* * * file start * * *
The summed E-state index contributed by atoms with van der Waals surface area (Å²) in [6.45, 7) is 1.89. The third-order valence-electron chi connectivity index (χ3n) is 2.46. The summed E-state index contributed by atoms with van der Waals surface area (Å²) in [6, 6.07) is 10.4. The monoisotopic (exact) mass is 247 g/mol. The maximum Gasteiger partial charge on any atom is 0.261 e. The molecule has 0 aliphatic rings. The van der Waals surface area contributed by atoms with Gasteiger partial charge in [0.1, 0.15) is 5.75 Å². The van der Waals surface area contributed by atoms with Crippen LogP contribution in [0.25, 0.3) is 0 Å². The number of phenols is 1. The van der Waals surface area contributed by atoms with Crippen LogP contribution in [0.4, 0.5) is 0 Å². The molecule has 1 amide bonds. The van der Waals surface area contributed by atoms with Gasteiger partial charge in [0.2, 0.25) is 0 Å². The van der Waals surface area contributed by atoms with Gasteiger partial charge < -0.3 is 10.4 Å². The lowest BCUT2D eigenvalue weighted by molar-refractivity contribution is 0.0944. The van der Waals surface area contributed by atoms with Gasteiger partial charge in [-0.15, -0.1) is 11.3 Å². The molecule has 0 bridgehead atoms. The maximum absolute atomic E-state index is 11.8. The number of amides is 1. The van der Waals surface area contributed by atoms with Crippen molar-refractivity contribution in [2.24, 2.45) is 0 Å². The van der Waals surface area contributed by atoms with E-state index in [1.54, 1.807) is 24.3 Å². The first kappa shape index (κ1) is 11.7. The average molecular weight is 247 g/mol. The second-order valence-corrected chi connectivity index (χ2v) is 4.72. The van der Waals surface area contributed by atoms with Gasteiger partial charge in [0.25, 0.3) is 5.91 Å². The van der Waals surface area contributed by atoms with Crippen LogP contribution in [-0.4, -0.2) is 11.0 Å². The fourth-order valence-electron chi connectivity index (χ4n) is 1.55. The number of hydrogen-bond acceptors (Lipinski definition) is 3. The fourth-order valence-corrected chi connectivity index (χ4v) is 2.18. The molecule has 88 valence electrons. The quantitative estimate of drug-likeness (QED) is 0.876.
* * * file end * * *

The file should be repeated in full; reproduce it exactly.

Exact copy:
The summed E-state index contributed by atoms with van der Waals surface area (Å²) in [6.45, 7) is 1.89. The third-order valence-electron chi connectivity index (χ3n) is 2.46. The summed E-state index contributed by atoms with van der Waals surface area (Å²) in [6, 6.07) is 10.4. The monoisotopic (exact) mass is 247 g/mol. The maximum Gasteiger partial charge on any atom is 0.261 e. The molecule has 0 aliphatic rings. The van der Waals surface area contributed by atoms with Gasteiger partial charge in [0.1, 0.15) is 5.75 Å². The van der Waals surface area contributed by atoms with Crippen LogP contribution in [0.25, 0.3) is 0 Å². The number of phenols is 1. The van der Waals surface area contributed by atoms with Crippen LogP contribution in [0.4, 0.5) is 0 Å². The molecule has 1 amide bonds. The van der Waals surface area contributed by atoms with Gasteiger partial charge in [0.2, 0.25) is 0 Å². The van der Waals surface area contributed by atoms with Gasteiger partial charge < -0.3 is 10.4 Å². The lowest BCUT2D eigenvalue weighted by molar-refractivity contribution is 0.0944. The van der Waals surface area contributed by atoms with Gasteiger partial charge in [-0.15, -0.1) is 11.3 Å². The molecule has 0 bridgehead atoms. The maximum absolute atomic E-state index is 11.8. The number of amides is 1. The van der Waals surface area contributed by atoms with Crippen molar-refractivity contribution in [2.24, 2.45) is 0 Å². The van der Waals surface area contributed by atoms with E-state index in [1.54, 1.807) is 24.3 Å². The first kappa shape index (κ1) is 11.7. The average molecular weight is 247 g/mol. The second-order valence-corrected chi connectivity index (χ2v) is 4.72. The van der Waals surface area contributed by atoms with Gasteiger partial charge in [0.25, 0.3) is 5.91 Å². The van der Waals surface area contributed by atoms with Crippen LogP contribution in [-0.4, -0.2) is 11.0 Å². The fourth-order valence-electron chi connectivity index (χ4n) is 1.55. The number of hydrogen-bond acceptors (Lipinski definition) is 3. The fourth-order valence-corrected chi connectivity index (χ4v) is 2.18. The molecule has 88 valence electrons. The quantitative estimate of drug-likeness (QED) is 0.876.